On Wednesday 19th July we slip out of Cucumber Marina at 0630. It is a dull grey morning with squalls about. My mood was also very grey as I felt so bad leaving at a time like this, but Kay was wonderful. Being world travellers nothing seems to faze her and she can cope with all situations. We drop anchor that evening just off Placencia on the main land after a 61nm run. We spend the following day here. Taking the tender ashore we visit the pretty town which is clean and tidy with a mile long raised board-walk passing craft/gift shops, homes, cottages and newly built guest houses, plus a beautiful white sandy beach. It has just become a stop for the cruise ships, so we imagen over time it will lose some of its old world charm. We get back to Shamal just before the thunder storms start again, which last all night.
The next day we have a 40nm run to the town of Punta Gorda, also situated on the main land. Again an open rolly anchorage as we are having winds from the ENE., but it is here we check out of Belize. Next morning – Saturday 22nd July – we take the tender ashore to check out. Opps it is Saturday and we are charged overtime !!!! By the time we are ready to return to Shamal with all the paper work complete, the winds are now gusting to 20kts plus. Thank goodness we were expecting this and had come prepared by wearing our swim wear under our clothes for the wet ride back in the tender to Shamal. It did cause some rather strange looks from the locals as we striped off our clothes. The next interesting bit was actually boarding Shamal from the tender in those seas. No-one fell in, but, we did get thoroughly wet.
With anchor up, then sails up, we used the winds for the 15nm run into Bahia de Amatique, then dropped anchor in the shelter of Punta Manabique. We are now in Guatemalan waters. The town of Livingston lies 10nm to our W. across Bahia de Amatique, but it is Saturday afternoon and we don’t want to be caught with more overtime fees, so, we will stay anchored here till Monday morning. Also we want to pass in over the bar at Livingston and the entrance to the Rio Dulce at high tide, not that it should be a problem with our draft. We spend the rest of the day and Sunday doing small jobs and relaxing in the sunshine – when it was out. Evenings again saw the usual run of thunderstorms with plenty of rain to collect. Lightening bounced around the bay, still something NOT top of my favourite list !!!! Another yacht has joined us in the bay and radioed to see if they can follow us across the bar.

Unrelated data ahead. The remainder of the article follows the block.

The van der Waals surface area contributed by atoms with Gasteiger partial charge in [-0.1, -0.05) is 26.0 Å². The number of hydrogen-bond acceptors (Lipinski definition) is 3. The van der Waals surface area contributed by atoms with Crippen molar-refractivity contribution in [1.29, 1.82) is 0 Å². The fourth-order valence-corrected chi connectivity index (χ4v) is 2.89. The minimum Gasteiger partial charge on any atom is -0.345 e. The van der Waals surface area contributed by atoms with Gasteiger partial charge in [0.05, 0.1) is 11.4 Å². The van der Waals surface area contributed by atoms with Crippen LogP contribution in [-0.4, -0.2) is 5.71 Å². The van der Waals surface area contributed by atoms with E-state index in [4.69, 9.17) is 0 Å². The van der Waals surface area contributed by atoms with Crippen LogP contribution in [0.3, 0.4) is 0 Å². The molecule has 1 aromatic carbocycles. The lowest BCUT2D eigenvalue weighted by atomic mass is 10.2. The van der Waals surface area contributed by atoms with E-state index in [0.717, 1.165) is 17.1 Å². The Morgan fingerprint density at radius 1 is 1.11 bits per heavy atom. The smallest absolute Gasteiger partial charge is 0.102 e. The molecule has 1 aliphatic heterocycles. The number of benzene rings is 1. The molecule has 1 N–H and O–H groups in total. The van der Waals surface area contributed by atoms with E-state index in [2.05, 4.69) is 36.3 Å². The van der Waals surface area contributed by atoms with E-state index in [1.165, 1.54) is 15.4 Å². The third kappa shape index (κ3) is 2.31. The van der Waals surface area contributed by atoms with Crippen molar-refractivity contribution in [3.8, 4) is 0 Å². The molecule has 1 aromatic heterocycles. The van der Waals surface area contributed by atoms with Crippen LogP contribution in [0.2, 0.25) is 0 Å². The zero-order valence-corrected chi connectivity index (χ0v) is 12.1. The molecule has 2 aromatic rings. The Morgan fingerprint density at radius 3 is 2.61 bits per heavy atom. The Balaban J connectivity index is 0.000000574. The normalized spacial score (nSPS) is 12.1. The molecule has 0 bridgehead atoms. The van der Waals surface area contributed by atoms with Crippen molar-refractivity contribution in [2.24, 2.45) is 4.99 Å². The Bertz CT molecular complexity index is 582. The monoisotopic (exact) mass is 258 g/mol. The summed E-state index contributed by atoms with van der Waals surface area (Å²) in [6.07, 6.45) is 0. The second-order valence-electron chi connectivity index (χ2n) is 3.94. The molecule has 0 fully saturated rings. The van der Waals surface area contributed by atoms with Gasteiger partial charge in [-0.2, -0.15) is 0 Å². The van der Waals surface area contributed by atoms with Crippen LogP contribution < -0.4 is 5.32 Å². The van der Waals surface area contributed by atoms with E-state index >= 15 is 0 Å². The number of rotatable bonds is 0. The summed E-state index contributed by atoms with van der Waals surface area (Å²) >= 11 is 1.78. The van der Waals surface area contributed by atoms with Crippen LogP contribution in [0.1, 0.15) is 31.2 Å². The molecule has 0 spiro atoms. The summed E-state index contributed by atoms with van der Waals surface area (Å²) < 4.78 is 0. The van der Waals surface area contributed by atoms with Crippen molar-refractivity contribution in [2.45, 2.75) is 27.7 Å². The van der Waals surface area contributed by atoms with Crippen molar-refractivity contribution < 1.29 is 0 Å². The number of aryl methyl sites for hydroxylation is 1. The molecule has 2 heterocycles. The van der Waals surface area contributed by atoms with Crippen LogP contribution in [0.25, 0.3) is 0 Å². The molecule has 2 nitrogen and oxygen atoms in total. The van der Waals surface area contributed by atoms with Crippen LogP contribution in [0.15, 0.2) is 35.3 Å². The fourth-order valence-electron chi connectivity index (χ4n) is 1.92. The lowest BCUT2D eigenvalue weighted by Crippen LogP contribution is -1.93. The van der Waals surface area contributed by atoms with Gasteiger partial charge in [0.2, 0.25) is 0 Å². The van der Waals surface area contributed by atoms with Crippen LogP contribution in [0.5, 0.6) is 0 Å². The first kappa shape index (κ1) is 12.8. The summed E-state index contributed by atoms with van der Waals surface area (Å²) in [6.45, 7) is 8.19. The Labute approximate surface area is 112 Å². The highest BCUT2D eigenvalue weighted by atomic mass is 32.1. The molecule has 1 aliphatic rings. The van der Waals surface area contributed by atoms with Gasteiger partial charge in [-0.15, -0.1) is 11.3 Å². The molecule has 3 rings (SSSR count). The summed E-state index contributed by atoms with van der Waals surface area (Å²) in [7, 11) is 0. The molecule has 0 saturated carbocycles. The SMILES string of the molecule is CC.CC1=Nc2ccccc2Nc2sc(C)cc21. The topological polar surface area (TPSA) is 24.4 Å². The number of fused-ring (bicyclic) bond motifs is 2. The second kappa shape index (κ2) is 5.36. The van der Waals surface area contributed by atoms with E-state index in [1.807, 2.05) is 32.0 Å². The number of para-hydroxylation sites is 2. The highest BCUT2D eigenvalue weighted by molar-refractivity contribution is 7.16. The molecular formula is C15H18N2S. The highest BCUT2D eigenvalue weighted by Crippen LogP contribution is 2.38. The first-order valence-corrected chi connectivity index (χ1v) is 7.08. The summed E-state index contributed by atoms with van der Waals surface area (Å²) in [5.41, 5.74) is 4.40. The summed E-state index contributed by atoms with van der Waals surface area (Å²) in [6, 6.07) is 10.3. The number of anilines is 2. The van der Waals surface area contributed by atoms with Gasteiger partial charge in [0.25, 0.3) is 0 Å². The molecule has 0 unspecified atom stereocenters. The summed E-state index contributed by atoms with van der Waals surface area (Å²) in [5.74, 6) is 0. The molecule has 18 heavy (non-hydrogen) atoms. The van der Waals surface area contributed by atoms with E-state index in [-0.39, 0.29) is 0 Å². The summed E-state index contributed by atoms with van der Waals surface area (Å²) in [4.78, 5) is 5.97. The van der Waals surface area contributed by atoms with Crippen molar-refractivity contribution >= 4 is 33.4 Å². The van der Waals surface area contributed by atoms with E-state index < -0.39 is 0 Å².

By 0830 on the Monday we managed to motor over the sand bar at high tide with our 4 foot draught. At times only 1-2 feet clearance under our keel. Yachts with a greater draught such as the yacht behind us at 7 feet need assistance from a local fishing boat. The local boat will tow these yachts across the sand bar, kind of bouncing over the sand waves as displayed on our sonar fish finder. Also the tow boat will attach a long line to a fully extended spinnaker halyard which comes out at the top of the mast. Once this line is taut the yacht is now on its side with water not quite lapping the deck. A good technique to temporarily reduce ones draught. A good income earner for the local fishermen, and fair enough too.